Through snow, mud, heat, and rain you’ll notice that the Nemesis 2 keeps its shape.
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Overall, I think the Warrior Nemesis 2 is a great goalie head and an extreme improvement over the previous Warrior goalie heads like the Nemesis 1 and the Lyte.
For those considering the choice between the Eclipse and Nemesis 2 I don’t think you’re going to go wrong either way. It’s really going to come down to your personal preference.
However if you’re looking for a little more stiffness and durability, go with the Nemesis 2. If you’re looking for a slightly larger surface area and a lighter goalie head, go with the Eclipse.
I typically recommend the Eclipse for younger players and the Nemesis 2 for more experienced players who have to face higher velocity shots.
For what its worth I also think the Warrior Nemesis 2 is aesthetically beautiful. I think the stick visually looks the best out of any lacrosse goalie head. So if that’s the tipping point for you, there you go.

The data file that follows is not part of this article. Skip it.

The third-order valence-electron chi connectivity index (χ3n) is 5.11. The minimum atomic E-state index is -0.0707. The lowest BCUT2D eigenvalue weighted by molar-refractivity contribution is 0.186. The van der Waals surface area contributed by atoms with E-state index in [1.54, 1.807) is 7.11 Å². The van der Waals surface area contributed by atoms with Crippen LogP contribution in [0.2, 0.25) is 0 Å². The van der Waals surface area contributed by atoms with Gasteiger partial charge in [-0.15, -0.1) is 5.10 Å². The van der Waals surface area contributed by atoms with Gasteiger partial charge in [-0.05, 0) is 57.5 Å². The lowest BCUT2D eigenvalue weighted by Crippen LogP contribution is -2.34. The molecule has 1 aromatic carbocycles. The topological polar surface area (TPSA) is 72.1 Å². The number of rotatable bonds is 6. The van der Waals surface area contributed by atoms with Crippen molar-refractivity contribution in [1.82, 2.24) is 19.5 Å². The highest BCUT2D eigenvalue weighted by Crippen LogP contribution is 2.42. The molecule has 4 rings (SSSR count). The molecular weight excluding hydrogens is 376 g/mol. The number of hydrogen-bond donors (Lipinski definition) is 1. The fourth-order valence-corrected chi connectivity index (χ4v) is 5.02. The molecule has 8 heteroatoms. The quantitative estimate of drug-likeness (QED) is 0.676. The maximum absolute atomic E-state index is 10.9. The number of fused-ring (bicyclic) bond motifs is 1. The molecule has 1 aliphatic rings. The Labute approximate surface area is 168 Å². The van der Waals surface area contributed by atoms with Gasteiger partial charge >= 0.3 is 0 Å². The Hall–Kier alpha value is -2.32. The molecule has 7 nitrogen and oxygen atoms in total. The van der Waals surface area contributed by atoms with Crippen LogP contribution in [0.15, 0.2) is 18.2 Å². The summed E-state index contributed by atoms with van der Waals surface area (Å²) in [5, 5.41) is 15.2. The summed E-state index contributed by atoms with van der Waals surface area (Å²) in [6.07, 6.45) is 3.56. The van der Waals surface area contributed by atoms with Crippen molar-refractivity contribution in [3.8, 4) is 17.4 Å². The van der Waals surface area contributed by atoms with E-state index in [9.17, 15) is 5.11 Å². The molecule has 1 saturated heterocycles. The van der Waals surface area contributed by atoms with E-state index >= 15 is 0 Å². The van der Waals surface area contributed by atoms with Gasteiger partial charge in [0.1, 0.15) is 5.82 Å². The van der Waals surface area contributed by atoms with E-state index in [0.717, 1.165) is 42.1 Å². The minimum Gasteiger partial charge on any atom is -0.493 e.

Flared sidewalls channel shots into the stick
Fully customizable stringing options
Great with outlet passes
Smaller surface area
Until next time! Coach Damon
Did I miss anything in this Warrior Nemesis 2 review? Let me know in the comments.
Lacrosse is my passion! The game has given me so much and this blog is my way of giving back to the lax community. Specifically the most bad a$$ part of that community - the goalies! After learning to play goalie from scratch, I wanted to create a site where I could share what I learned with others so they too can become champions in the crease and in life. Learn more about Coach Damon.
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14 thoughts on “Warrior Nemesis 2 Goalie Head Review”
Hey Coach Damon, do you think you can review the Eraser 2 next? I’m using it right now but I feel that I should change to a different head and a second opinion couldn’t hurt. Thanks
Hi Henry – Sure, I could do a review of the Eraser 2. I haven’t used that stick extensively like the Eclipse or Nemesis 2 so it may be awhile but I’m happy to put out a review of that goalie head after I play around with it some. Jordan Burke, ex MLL goalie used to use the Brine Eraser 2 so I know its not all bad. Coach Damon